The IUCN completed an appraisal of the number of pandas and their habitats a year ago. A well-informed source recently told the South China Morning Post that the organization is considering downgrading the giant panda's status.
The IUCN would only say that an appraisal is underway and the results have not been released yet.
Zhang Hemin, chief of the China Conservation and Research Center for the Giant Panda in Wenchuan county, Sichuan, said such a downgrading would be detrimental to panda conservation.
Pandas survive solely along the eastern edge of the Qinghai-Tibet Plateau in six mountain ranges, five of which are in Sichuan. Their habitat, which totals about 23,050 square kilometers, is very vulnerable, since Sichuan is prone to earthquakes.
"In the Wenchuan earthquake in 2008, 6 percent of the panda habitat in Sichuan was lost," said Zhang, a panda expert who has been devoted to panda research and conservation for 33 years.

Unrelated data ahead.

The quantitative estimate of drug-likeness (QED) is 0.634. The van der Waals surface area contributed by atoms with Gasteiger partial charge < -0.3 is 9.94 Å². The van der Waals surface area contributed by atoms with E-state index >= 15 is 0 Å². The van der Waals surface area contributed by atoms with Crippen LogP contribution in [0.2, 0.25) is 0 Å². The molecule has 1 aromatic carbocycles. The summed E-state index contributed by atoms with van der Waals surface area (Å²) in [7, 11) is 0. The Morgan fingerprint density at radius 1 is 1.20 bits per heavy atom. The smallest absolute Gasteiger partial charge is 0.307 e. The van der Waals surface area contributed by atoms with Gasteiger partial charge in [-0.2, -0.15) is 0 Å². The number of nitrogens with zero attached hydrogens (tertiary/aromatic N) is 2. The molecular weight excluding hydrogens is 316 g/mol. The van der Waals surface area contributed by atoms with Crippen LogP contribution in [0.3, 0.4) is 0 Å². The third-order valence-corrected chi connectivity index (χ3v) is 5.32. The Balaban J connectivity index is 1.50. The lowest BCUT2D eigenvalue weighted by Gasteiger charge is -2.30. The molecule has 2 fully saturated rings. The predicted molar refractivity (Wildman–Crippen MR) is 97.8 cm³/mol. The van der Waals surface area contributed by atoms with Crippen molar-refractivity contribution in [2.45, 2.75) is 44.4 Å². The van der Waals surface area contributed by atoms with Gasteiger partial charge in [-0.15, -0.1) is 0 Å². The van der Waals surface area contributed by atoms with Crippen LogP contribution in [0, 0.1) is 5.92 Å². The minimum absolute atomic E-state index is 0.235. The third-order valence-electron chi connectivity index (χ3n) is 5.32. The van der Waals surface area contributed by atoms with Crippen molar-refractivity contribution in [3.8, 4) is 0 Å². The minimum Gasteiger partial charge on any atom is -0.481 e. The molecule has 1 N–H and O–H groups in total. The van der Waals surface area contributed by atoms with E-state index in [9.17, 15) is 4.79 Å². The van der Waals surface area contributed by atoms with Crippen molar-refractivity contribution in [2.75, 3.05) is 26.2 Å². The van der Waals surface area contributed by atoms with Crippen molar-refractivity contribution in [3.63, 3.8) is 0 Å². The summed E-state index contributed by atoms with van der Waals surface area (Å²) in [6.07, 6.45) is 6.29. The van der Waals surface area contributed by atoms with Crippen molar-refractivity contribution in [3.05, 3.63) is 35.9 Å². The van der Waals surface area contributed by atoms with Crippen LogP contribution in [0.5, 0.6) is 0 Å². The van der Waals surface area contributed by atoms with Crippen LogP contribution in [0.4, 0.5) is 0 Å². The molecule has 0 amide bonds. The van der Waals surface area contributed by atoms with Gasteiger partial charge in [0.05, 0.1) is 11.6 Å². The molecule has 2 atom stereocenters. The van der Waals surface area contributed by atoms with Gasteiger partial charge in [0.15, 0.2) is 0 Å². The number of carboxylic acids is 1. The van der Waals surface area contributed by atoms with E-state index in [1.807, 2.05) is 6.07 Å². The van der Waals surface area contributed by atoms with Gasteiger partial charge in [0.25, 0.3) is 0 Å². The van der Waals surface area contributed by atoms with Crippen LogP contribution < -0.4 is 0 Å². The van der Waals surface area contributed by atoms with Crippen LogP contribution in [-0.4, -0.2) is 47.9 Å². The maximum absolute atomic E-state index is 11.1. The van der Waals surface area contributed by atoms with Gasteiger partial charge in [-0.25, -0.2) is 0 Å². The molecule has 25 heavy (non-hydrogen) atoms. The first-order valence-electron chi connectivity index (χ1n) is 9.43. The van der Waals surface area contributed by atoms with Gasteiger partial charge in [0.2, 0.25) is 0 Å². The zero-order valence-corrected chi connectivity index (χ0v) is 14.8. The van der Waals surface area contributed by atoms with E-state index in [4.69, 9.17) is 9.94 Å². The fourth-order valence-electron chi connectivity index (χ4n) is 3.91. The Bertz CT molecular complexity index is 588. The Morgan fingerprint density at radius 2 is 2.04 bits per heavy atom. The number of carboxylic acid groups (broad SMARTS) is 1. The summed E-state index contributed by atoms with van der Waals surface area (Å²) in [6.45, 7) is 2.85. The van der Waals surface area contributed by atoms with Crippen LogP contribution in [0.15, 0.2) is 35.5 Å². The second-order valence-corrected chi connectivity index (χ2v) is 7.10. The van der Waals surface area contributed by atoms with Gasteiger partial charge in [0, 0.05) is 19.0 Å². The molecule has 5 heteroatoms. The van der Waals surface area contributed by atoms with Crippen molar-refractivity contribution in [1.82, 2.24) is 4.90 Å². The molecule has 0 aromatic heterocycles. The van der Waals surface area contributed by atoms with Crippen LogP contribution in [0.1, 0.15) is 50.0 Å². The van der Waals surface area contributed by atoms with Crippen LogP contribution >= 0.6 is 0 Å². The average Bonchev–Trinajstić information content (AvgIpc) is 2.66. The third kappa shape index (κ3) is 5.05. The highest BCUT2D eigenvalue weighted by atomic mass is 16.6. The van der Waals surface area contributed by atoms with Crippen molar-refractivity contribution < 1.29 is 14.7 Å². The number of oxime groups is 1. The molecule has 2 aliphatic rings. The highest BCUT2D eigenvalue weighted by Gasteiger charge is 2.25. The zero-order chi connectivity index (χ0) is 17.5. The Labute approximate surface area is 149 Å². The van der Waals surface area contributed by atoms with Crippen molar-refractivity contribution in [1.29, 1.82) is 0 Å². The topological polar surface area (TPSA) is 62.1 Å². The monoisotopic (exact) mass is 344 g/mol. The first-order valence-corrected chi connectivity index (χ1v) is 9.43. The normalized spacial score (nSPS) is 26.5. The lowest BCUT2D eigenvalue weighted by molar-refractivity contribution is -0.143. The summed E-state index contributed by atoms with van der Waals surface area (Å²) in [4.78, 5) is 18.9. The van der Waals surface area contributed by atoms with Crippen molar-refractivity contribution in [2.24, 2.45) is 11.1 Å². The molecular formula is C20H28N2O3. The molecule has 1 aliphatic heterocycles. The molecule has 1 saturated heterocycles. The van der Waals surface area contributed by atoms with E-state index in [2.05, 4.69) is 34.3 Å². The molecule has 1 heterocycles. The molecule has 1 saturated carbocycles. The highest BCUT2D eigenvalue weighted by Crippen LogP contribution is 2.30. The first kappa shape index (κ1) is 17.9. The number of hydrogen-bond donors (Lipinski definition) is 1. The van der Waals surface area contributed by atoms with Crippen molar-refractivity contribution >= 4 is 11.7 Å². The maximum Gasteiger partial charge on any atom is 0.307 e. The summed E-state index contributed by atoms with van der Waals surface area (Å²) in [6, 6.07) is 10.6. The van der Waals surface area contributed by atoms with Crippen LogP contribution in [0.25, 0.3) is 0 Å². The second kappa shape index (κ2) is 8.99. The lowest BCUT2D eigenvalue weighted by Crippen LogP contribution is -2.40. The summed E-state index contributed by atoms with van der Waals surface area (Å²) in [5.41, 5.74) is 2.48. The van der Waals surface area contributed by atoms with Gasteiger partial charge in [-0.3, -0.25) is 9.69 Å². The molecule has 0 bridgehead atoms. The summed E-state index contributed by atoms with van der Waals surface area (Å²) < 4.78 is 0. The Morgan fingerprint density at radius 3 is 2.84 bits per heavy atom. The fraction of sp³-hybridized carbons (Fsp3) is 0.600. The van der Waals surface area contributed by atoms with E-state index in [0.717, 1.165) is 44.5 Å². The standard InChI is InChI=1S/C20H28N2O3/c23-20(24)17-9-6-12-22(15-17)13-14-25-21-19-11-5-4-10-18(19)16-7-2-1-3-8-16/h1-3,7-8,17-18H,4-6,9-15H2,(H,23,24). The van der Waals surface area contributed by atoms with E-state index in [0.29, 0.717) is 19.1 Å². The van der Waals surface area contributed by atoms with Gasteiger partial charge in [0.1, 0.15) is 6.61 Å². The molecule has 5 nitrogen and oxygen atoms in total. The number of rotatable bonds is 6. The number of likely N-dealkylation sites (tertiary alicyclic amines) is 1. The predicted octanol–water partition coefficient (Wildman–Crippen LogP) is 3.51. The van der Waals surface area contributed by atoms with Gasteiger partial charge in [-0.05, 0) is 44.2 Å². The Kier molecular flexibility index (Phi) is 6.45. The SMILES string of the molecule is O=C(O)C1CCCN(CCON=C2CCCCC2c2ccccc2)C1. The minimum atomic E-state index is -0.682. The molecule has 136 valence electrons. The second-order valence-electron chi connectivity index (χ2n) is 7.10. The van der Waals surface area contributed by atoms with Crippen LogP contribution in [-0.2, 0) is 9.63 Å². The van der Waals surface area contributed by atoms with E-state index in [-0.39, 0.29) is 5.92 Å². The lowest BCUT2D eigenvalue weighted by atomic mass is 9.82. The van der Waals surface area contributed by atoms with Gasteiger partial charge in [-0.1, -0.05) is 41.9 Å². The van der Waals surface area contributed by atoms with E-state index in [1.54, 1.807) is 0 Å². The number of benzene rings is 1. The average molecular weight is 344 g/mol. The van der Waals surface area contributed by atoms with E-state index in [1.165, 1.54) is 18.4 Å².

The number of giant pandas in the wild and in captivity has increased over the past decade.
China's fourth panda census, the results of which were released last year by the State Forestry Administration, tallied 1,864 wild pandas and 375 captive pandas worldwide at the end of 2013. That compares with 1,596 wild pandas and 164 captive pandas worldwide in the third census, which was carried out in 2000 to 2002.
Despite the population increase, 24 of the 33 groups of wild pandas found in the fourth census are believed to be endangered, with some groups having fewer than 30 pandas, Zhang said. Eighteen groups have fewer than 10 pandas each and are in severe danger of extinction, he added.
Meanwhile, Belgium's Pairi Daiza zoo announced on Thursday the birth of a panda, just three months after Chinese experts tried to artificially inseminate the mother, Hao Hao.